Thursday, August 12, 2010

The Dilemma of Low Bids and Contractor Performance

The Question:  Are public agencies required to award public works construction projects to the low bidder, even if the low bidder has a history of poor performance or a pattern of filing unjustified change order requests and claims?

While there are some tools available to public agencies to help manage the low bid process, those tools must be managed carefully, and even then it may be difficult to disqualify the low bidder.

Not all agencies are authorized to use all of the following tools.  Check your local and state laws to determine if you can use these tools.  The following is a very quick summary introduction to some of the issues involved.

Pre-Qualification:  Under this process, a public agency only accepts bids from contractors who have already gone through a qualifications-based short listing process.  It is often authorized for agencies with specialized work, such as for electrical work.  In theory, it limits the bidding pool only to qualified contractors.

Bidder Responsibility Criteria:  This process is similar to Pre-Qualification except that the review of the contractor's qualifications occurs after the bid submittal deadline instead of before it.  Criteria must be relevant, fair, defensible, and not overly restrictive of the bidding pool.  In Washington State, supplemental bidder responsibility criteria may be used and are outlined in RCW 39.04.350.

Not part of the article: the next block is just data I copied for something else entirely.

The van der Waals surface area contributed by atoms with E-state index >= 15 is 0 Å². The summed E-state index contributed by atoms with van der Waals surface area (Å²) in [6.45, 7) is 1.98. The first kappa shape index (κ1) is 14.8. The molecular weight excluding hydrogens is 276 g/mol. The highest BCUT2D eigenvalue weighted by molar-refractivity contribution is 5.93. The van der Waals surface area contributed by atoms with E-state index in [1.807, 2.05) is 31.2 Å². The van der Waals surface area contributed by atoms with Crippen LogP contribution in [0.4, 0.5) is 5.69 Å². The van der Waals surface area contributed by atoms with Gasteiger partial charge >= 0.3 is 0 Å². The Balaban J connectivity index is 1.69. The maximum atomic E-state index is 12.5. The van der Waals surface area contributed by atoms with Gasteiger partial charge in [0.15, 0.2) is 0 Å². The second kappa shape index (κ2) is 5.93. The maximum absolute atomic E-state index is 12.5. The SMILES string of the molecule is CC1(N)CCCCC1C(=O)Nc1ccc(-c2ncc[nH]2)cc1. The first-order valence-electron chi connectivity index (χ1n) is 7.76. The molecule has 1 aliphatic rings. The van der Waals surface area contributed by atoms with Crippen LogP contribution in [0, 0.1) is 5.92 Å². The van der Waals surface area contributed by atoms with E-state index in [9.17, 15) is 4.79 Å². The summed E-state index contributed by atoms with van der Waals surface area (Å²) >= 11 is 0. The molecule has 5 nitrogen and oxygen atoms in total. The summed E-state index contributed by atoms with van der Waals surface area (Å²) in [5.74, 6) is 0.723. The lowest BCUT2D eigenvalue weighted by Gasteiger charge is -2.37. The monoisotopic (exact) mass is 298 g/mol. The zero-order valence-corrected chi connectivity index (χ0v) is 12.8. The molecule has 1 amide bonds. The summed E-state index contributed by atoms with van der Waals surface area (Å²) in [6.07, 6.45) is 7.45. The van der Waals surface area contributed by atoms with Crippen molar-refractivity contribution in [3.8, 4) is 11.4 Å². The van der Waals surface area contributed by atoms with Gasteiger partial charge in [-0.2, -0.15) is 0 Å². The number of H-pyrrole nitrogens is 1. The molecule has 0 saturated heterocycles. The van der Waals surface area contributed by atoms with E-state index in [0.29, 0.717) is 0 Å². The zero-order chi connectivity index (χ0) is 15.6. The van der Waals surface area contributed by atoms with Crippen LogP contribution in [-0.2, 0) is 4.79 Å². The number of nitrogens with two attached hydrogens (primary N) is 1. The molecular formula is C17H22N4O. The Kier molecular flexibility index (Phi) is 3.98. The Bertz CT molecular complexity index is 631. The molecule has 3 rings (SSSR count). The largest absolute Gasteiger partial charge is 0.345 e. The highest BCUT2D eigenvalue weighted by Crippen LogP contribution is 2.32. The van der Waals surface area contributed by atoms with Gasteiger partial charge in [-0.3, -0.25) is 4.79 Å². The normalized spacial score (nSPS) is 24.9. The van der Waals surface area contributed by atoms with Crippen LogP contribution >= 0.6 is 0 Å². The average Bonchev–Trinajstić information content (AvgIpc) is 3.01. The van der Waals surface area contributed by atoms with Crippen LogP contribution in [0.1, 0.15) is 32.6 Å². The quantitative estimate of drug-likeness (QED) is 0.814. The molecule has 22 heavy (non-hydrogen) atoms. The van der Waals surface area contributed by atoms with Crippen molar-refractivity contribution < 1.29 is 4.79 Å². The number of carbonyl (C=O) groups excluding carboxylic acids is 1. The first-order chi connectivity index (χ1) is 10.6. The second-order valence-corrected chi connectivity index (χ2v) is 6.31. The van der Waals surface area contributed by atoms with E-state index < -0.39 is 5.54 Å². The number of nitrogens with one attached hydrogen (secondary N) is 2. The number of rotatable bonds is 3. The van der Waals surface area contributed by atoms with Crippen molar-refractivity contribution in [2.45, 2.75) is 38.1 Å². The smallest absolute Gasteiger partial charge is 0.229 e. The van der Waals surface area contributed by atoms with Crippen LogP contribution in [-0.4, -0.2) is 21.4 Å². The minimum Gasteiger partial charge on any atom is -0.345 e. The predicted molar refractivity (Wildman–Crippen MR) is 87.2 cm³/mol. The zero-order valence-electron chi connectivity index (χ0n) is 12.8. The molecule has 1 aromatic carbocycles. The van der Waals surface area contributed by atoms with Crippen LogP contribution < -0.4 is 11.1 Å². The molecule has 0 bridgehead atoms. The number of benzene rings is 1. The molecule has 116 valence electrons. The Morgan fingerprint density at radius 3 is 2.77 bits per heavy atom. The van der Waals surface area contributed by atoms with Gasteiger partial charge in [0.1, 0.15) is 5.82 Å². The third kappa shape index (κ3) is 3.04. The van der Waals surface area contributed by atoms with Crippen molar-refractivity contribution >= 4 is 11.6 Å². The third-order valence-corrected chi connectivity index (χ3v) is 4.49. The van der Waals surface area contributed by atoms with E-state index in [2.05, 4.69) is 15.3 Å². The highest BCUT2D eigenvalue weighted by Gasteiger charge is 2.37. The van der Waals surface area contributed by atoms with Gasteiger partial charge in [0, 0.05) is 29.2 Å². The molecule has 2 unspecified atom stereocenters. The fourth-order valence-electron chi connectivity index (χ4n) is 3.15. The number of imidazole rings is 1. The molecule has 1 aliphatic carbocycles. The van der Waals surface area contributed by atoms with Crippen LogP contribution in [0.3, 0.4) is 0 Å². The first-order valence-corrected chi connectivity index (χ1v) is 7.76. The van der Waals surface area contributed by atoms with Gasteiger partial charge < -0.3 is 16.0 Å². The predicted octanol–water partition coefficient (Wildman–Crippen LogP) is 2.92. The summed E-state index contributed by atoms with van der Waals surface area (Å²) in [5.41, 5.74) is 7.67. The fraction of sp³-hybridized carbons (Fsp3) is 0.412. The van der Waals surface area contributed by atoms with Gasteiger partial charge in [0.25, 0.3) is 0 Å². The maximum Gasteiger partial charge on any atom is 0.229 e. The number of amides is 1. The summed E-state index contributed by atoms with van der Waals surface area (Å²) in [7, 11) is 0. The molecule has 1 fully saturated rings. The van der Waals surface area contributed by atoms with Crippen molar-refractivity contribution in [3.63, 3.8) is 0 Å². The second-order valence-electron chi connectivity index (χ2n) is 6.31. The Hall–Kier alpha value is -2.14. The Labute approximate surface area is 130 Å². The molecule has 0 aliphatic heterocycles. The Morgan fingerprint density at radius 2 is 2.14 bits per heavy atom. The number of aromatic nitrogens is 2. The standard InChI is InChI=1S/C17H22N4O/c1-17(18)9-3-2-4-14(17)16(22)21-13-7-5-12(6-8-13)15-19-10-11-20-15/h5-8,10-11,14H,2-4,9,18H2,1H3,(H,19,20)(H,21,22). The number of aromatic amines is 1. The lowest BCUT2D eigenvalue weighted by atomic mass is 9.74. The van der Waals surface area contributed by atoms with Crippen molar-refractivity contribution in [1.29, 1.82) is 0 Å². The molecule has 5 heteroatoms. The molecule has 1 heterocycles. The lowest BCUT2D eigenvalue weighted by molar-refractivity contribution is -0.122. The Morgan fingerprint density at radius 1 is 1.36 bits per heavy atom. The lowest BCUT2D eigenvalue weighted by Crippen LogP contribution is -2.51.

References:  Reference checks with previous owners is often a part of a bidder responsibility analysis.  Owners desiring to use references as a means to disqualify a bidder should proceed with caution.  There are often personality conflicts that may have occurred on a previous project that may impact the comments of a reference.  Public agencies should provide bidders who may be disqualified based on reference checks with the opportunity to provide feedback on the comments received.

Performance Evaluation Program:  If implemented correctly, this can be one of the most effective tools for not awarding contracts to contractors with a consistently poor record of performance.  A performance evaluation program should be included in the bidding and contract documents, with clear and relevant evaluation criteria, an appeal process, and how poor performance evaluation scores will be used in making future award decisions.

Think Strategically:  If your agency is facing specific issues about unqualified contractors being awarded projects, it is best to think strategically about the particulars of your situation as well as what is authorized by your state and local laws.  If you would like assistance in thinking through these issues, or in developing a contractor performance evaluation program, please contact me.

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